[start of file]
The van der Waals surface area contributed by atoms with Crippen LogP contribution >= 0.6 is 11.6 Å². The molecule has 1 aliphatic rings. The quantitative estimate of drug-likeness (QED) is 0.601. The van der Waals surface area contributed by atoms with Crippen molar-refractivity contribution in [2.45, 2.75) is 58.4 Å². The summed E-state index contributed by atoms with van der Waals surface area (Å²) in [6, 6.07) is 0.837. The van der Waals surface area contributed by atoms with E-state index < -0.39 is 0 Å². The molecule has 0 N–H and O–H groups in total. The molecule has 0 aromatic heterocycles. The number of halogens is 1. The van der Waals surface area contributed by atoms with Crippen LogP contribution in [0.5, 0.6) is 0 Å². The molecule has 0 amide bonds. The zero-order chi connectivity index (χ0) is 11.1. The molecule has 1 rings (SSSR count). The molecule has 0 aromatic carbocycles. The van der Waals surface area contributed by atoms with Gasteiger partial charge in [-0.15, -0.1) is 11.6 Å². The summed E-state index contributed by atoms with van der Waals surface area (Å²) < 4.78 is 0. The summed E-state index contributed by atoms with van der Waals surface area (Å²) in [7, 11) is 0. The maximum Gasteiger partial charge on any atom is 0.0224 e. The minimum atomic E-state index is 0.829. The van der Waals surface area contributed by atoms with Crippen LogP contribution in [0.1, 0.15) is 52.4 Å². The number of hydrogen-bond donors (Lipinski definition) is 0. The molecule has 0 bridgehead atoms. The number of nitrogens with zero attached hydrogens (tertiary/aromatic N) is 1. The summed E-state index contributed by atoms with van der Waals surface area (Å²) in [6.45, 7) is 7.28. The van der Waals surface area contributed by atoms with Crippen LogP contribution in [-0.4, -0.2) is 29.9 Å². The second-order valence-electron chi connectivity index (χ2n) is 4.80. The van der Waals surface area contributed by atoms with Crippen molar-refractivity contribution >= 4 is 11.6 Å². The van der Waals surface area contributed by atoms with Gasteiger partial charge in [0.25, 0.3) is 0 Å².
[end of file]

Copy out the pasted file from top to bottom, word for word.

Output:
The van der Waals surface area contributed by atoms with Crippen LogP contribution >= 0.6 is 11.6 Å². The molecule has 1 aliphatic rings. The quantitative estimate of drug-likeness (QED) is 0.601. The van der Waals surface area contributed by atoms with Crippen molar-refractivity contribution in [2.45, 2.75) is 58.4 Å². The summed E-state index contributed by atoms with van der Waals surface area (Å²) in [6, 6.07) is 0.837. The van der Waals surface area contributed by atoms with E-state index < -0.39 is 0 Å². The molecule has 0 N–H and O–H groups in total. The molecule has 0 aromatic heterocycles. The number of halogens is 1. The van der Waals surface area contributed by atoms with Crippen LogP contribution in [0.5, 0.6) is 0 Å². The molecule has 0 amide bonds. The zero-order chi connectivity index (χ0) is 11.1. The molecule has 1 rings (SSSR count). The molecule has 0 aromatic carbocycles. The van der Waals surface area contributed by atoms with Gasteiger partial charge in [-0.15, -0.1) is 11.6 Å². The summed E-state index contributed by atoms with van der Waals surface area (Å²) < 4.78 is 0. The summed E-state index contributed by atoms with van der Waals surface area (Å²) in [7, 11) is 0. The maximum Gasteiger partial charge on any atom is 0.0224 e. The minimum atomic E-state index is 0.829. The van der Waals surface area contributed by atoms with Crippen LogP contribution in [0.1, 0.15) is 52.4 Å². The number of hydrogen-bond donors (Lipinski definition) is 0. The molecule has 0 bridgehead atoms. The number of nitrogens with zero attached hydrogens (tertiary/aromatic N) is 1. The summed E-state index contributed by atoms with van der Waals surface area (Å²) in [6.45, 7) is 7.28. The van der Waals surface area contributed by atoms with Crippen LogP contribution in [-0.4, -0.2) is 29.9 Å². The second-order valence-electron chi connectivity index (χ2n) is 4.80. The van der Waals surface area contributed by atoms with Crippen molar-refractivity contribution >= 4 is 11.6 Å². The van der Waals surface area contributed by atoms with Gasteiger partial charge in [0.25, 0.3) is 0 Å².